A FORMER Thai beauty queen who became the Leicester City owner’s personal assistant was one of those killed in the helicopter crash.
Nursara Suknamai, who worked for the club’s billionaire owner Vichai Srivaddhanaprabha, died alongside her boss and three others.
Nursara was runner-up in Miss Thailand Universe 2005 and won a ‘Miss Photogenic’ title the same year.
She regularly posted pictures with top footballers at the club and uploaded snaps of her jet-set lifestyle working for Mr Srivaddhanaprabha.
She uploaded a snap with England boss Gareth Southgate when he watched Leicester’s defeat at home to Liverpool in September.
She attended Royal Ascot and Sandown races this summer and also posted videos from the World Cup in Russia.
Her last Instagram post was a picture of her in red lipstick taken on Wednesday.
Nursara was also a fitness fanatic, who regularly shared workout and yoga videos on her social media accounts.
Tributes were paid to her last night.
One wrote: “May you Rest in Peace beautiful angel.”
Another said: “Rest well my dear, you are an angel.”
Nursara died alongside Leicester’s Thai owner Mr Srivaddhanaprabha, fellow Foxes staff member Kaveporn Punpare, pilot Eric Swaffer and his partner Izabela Roza Lechowicz.
They were killed when the helicopter fell from the sky and burst into flames at the south east end of the club’s King Power Stadium shortly after Saturday evening’s 1-1 Premier League draw with West Ham.
Pilot Eric has been credited with saving lives by guiding the aircraft away from crowds on the ground.
Cameraman Dan Cox said: “He was heroic. That helicopter could have crashed into the stadium, into the media compound where TV crews were packing up, or into the car park where I was.
“He crashed into the part of the grounds or car park where there wasn’t anyone. It could have been so much worse if the pilot hadn’t done that.”
Eric is understood to have flown royals and the Dalai Lama in more than 20 years’ experience.
The helicopter took off from the half-way line of the pitch after the final whistle at 7.25pm.
Onlookers said it was clear there was a problem with the tail rotor.
BT Sport pundit Jake Humphrey pointed to the aircraft from the studio during a live broadcast at the stadium and said: “As you can see the owners are now heading off.”
The crash was then confirmed by the presenter live on air and the programme brought to an early end as the crew were evacuated from the stadium.
The Air Accident Investigation Branch (AAIB) is leading the investigation into how the Agusta Westland AW169 helicopter crashed.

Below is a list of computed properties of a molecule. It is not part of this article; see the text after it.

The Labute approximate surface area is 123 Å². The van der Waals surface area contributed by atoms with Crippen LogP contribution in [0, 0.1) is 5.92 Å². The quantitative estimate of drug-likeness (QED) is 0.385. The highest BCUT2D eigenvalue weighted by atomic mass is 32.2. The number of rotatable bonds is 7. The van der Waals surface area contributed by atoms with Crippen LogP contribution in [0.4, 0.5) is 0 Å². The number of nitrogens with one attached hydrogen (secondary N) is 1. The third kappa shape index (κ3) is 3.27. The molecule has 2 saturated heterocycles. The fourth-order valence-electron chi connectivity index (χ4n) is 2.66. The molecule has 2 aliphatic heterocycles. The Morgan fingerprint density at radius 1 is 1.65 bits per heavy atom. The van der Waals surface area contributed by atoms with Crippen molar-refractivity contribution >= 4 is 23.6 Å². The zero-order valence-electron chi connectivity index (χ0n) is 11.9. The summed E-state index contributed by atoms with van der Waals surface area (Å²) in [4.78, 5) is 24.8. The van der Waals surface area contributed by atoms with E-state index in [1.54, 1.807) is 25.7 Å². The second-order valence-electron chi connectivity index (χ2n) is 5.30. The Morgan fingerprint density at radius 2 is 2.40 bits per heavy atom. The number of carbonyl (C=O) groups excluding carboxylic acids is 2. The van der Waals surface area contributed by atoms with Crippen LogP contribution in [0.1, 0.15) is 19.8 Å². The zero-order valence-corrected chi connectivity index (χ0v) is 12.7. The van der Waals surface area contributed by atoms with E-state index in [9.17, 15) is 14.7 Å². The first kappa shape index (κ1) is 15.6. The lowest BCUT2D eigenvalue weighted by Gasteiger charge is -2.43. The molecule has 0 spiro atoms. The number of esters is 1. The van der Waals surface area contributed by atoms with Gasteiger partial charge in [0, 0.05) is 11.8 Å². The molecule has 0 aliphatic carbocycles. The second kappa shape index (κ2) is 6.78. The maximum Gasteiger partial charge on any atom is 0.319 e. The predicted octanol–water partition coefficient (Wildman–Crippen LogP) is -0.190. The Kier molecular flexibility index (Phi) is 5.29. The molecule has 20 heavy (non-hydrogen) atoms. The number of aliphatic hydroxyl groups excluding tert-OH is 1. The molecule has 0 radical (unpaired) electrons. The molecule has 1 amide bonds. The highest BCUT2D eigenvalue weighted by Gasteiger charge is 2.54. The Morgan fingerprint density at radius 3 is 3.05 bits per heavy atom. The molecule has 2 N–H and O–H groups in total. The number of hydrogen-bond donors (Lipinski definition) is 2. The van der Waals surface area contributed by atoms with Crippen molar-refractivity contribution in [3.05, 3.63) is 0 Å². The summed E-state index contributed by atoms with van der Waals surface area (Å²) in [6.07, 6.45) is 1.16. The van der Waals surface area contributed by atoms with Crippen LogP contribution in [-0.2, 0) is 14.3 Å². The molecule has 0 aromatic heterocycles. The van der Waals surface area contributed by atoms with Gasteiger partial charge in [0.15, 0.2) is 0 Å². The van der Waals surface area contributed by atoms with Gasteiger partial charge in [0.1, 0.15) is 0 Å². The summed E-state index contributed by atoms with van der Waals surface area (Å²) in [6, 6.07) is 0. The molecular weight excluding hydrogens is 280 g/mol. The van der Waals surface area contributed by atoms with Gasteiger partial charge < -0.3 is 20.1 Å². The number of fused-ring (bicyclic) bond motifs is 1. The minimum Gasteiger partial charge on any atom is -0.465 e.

The aircraft’s manufacturers said it was the first accident involving one of its Agusta Westland AW169 helicopters.
The tragedy is being described as the “darkest day” in Leicester City’s history, and mourners began laying wreaths near the stadium on Sunday morning.
Players paid tribute on social media to Mr Srivaddhanaprabha, who became chairman of the club in 2011.
Goalkeeper Kasper Schmeichel said he was “totally devastated and heartbroken” by the news and added: “It is difficult to put into words how much you have meant to this football club and to the city of Leicester.
“We now have a responsibility as a club, as players and fans to honour you. From knowing you we do this by being the family you created.”
Leicester and former England striker Jamie Vardy described Mr Srivaddhanaprabha as a “legend” and an “incredible man who had the biggest heart”.
The Duke of Cambridge, president of the Football Association, said he was “lucky” to have known Mr Srivaddhanaprabha “for several years”.
Paying tribute he said: “He made such a big contribution to football, not least through Leicester City’s magical 2016 season that captured the imagination of the world.
“He will be missed by all fans of the sport and everyone lucky enough to have known him.”
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Self-made Thai billionaire Mr Srivaddhanaprabha was very highly thought of in the city.
Under his ownership the club rose out of the Championship and eventually won the Premier League for the first time in its history in 2015-16, defying odds of 5,000-1.
Superintendent Steve Potter said it was likely to take several days to complete the investigation around the crash site.
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